Anadama Bread

Traditional New England Anandama bread, a dark yeast bread made with flour, cornmeal, and molasses.

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Photography Credit: Elise Bauer

Have you ever had Anadama bread? It’s a traditional dark yeast bread from New England. Please welcome Hank Shaw as he shares the recipe for this delicious loaf he made for us the other day. ~Elise

My mum was never much of a baker, but she used to tell us about a bread she loved back at home on the North Shore of Massachusetts called, oddly, anadama bread.

Apparently the old tale is that Anna was a fisherman’s wife who fed her beau little more than cornmeal porridge sweetened with molasses. One day, so the story goes, the fisherman came home, added some flour and yeast to the mush and tossed it in the oven to make bread – all the while muttering, “Anna, damn her!”

Anadama Bread

Obviously this is an apocryphal story, but the bread – based on cornmeal and molasses – dates back to Cape Ann, Massachusetts, in the early part of the 20th century.

It is a dense, dark bread, a little sweet from the molasses, and it is very, very good with butter and cinnamon. Serve it hot, and then later as toast.

Anadama bread also freezes well, which is why this recipe makes two loaves. We’ve read dozens of recipes for anadama bread and decided to base ours off the venerable one in the Fanny Farmer cookbook, which is more than a century old.

Anadama Bread Recipe

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  • Prep time: 40 minutes
  • Cook time: 50 minutes
  • Yield: Makes 2 loaves

The dough is very sticky and is not kneadable; just spoon it into the loaf pans. It will also take some time to rise properly – sometimes 3-4 hours. Just give it time, it’ll rise.

Ingredients

  • 1/2 cup cornmeal
  • 2 cups water
  • 1/2 cup molasses
  • 3 Tbsp butter (at room temperature)
  • 1 Tbsp salt
  • 1/2 cup warm water
  • 1 package dry yeast
  • 4 1/2 cups bread flour

Method

1 Place the cornmeal in a large bowl. Boil the two cups of water and pour the hot water into the cornmeal, stirring constantly to prevent lumps. Let sit for 30 minutes.

2 Add the molasses, salt and butter and stir to combine. The cornmeal water should still be warm enough to melt the room temperature butter.

3 Put 1/2 cup of warm water (slightly warmer than body temperature) into a small bowl. Sprinkle the yeast over the water and let sit for a few minutes. Then stir it to gently combine. Let sit for another 5 minutes.

4 Add the yeast and the water to the bowl with the cornmeal and everything else, and mix to combine. Add the bread flour, a cup at a time, stirring after each addition. You will end up with something of a gloopy mess.

5 Butter a couple of 5x9 loaf pans. Spoon the dough mixture into the pans as best you can; it’ll be sticky. Cover with a tea towel and let rise for several hours, until it doubles in size.

6 Heat the oven to 350°F and bake the breads for 45-50 minutes, or until a skewer or knife blade comes out clean. Let the loaves cool for a few minutes, then turn them out onto racks to continue cooling.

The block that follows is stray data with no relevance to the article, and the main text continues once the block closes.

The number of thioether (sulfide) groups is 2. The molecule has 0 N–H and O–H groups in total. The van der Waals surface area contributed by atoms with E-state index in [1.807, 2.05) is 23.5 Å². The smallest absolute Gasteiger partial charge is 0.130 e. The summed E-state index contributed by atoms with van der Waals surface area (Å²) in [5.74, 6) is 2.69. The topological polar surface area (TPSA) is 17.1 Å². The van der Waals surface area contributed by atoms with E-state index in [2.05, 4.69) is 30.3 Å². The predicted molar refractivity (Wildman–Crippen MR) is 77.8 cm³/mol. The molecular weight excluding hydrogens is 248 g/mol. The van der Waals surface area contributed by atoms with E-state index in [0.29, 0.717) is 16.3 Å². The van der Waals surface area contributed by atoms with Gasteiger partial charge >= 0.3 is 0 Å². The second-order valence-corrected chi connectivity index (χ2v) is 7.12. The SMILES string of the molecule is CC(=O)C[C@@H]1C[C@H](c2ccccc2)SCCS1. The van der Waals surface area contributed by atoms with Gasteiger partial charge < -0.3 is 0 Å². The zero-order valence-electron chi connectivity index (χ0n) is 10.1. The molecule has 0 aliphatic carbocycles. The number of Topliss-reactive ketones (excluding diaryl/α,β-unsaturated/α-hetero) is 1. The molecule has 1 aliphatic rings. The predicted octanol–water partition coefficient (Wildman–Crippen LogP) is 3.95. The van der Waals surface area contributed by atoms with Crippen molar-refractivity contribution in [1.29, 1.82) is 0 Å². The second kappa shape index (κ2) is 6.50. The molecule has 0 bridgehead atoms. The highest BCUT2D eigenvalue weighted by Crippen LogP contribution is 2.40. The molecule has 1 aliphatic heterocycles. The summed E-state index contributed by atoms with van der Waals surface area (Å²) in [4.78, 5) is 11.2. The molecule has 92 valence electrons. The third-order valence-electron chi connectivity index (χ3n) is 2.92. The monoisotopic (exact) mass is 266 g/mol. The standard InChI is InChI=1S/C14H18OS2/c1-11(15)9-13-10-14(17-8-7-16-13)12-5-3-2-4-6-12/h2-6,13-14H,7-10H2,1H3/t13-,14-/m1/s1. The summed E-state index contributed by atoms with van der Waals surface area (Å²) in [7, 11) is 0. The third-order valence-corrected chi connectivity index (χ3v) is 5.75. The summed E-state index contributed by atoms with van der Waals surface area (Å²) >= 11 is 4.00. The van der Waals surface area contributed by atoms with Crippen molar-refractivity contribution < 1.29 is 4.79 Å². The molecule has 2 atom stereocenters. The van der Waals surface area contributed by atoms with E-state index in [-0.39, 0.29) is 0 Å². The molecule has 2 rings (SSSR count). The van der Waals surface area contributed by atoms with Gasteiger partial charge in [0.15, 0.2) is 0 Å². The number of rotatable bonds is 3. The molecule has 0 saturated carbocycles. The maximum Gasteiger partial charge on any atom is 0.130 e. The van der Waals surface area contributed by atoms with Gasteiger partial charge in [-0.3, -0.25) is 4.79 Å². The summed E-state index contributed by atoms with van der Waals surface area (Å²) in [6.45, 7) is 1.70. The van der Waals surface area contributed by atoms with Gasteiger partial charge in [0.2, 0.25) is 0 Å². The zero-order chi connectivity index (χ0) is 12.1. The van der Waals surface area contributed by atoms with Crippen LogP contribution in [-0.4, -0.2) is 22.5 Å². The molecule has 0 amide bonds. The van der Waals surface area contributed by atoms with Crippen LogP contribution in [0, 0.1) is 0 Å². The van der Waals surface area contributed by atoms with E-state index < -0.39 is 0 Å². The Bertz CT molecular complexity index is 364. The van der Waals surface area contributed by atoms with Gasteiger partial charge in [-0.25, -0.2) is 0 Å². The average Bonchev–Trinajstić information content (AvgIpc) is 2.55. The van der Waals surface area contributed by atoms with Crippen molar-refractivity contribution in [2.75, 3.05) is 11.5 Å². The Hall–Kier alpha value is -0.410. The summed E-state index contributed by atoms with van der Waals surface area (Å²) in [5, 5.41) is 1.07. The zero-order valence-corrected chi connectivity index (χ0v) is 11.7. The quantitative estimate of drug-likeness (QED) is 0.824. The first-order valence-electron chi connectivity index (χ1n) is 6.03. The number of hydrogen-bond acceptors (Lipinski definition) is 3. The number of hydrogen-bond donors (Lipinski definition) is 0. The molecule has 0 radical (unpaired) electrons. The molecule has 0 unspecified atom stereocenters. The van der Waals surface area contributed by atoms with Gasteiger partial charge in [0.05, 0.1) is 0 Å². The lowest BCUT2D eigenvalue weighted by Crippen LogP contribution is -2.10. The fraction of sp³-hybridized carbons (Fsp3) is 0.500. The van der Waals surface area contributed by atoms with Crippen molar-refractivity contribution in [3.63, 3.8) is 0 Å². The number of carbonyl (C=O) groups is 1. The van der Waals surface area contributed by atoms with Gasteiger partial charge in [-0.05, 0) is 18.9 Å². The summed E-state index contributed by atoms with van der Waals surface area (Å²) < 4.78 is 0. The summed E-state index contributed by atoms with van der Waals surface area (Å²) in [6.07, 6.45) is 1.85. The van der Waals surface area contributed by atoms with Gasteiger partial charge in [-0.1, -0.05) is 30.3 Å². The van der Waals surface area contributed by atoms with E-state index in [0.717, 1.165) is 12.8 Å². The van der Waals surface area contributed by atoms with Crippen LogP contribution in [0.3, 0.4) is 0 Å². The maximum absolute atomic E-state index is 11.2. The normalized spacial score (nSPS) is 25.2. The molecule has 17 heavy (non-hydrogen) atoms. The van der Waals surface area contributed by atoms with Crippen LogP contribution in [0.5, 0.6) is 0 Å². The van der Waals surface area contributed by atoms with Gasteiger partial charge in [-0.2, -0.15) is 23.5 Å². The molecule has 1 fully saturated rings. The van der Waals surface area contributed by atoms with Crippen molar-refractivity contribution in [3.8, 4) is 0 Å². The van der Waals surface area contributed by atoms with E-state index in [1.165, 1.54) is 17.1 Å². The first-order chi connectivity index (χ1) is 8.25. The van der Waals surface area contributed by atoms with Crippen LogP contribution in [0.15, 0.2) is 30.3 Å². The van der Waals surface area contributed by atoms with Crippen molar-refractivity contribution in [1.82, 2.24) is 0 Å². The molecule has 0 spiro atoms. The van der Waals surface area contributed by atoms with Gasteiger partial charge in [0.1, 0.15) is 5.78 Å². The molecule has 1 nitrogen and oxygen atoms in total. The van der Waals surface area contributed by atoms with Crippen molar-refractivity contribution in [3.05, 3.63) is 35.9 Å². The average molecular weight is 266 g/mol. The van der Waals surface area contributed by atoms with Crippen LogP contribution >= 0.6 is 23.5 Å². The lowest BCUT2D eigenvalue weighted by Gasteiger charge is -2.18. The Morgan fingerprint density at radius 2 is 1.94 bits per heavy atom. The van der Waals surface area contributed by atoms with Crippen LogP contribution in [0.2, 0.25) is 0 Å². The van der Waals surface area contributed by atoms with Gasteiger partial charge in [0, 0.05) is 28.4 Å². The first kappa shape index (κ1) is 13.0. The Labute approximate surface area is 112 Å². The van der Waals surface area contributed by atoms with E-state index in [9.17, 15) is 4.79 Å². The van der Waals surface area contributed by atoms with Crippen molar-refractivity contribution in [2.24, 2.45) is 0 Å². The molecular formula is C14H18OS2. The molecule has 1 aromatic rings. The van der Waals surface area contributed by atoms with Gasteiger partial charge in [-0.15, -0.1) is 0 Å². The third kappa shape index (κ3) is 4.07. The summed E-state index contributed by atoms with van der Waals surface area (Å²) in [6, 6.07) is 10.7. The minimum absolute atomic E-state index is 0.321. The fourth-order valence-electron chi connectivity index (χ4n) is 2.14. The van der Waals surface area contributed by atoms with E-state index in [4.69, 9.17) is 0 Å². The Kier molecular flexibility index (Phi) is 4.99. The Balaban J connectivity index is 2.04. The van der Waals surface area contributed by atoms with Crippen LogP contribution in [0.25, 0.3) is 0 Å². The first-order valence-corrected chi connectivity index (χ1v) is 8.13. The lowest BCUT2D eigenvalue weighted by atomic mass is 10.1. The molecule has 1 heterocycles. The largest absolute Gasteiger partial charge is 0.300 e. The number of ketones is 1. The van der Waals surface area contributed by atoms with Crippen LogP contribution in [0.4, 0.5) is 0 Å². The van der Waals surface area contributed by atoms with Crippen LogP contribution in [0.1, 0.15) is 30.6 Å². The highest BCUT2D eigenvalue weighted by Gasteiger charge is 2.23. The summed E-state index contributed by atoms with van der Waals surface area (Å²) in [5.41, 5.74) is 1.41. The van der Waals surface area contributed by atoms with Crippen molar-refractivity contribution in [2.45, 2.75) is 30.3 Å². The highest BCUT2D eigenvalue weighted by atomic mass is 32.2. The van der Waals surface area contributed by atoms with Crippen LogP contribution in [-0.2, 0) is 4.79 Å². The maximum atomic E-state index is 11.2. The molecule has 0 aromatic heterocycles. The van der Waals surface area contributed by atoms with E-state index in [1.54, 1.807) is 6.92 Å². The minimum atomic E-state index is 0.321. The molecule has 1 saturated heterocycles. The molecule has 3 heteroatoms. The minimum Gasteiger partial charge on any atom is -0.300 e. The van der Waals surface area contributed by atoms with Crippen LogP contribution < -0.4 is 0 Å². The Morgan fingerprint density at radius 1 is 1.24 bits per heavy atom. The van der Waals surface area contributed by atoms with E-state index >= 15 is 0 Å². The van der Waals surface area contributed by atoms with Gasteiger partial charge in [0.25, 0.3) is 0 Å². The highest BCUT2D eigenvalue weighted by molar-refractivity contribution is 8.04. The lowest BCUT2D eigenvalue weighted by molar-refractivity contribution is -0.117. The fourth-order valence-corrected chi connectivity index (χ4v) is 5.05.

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Hank Shaw

A former restaurant cook and journalist, Hank Shaw is the author of three wild game cookbooks as well as the James Beard Award-winning wild foods website Hunter Angler Gardener Cook. His latest cookbook is Buck, Buck, Moose, a guide to working with venison. He hunts, fishes, forages and cooks near Sacramento, CA.

More from Hank

Showing 4 of 26 Comments

  • oldelady

    I’ve been making Anadama bread for years and the old family recipe I use is a dough rather than a batter. This should be an interesting experiment, although I believe it will be much more dense than my recipe which is OK, it’ll just be different.

  • Rene Eife Abray

    I’ve made this bread and it was really enjoyable. It prompted me to look into the stories of the Cape Ann area and one book I read, THE LAST DAYS OF DOGTOWN by Anita Diamant really gives an idea of the hardtimes and unusual history of this place. How different now than from the past.

  • IanFJ

    Can I substitute polenta for the cornmeal? Is there any difference? I only ask because I actually have polenta on hand but not cornmeal. I assume the cornmeal is for texture …

    You can try it, but polenta is a really coarse grind. I am worried you might get a gritty result. But I’ve not yet tried it, so let us know how it goes. ~Hank

  • ems

    I just made this and it’s an instant favourite– so delicious and so easy to make. I halved the recipe to make one loaf but I should have made two– the loaf disappeared almost immediately. It went really well with soup. Thanks for the recipe!

    By the way, we have this bread in Canada too! There’s a recipe for Anadama Bread in an ‘Old Nova Scotia’ cookbook in our house that is nearly identical.

  • Jessica

    The weather is turning fall-ish here already, and bread-baking sounds lovely!

    Does it matter what type of molasses you use? I think I have both dark and blackstrap on hand.

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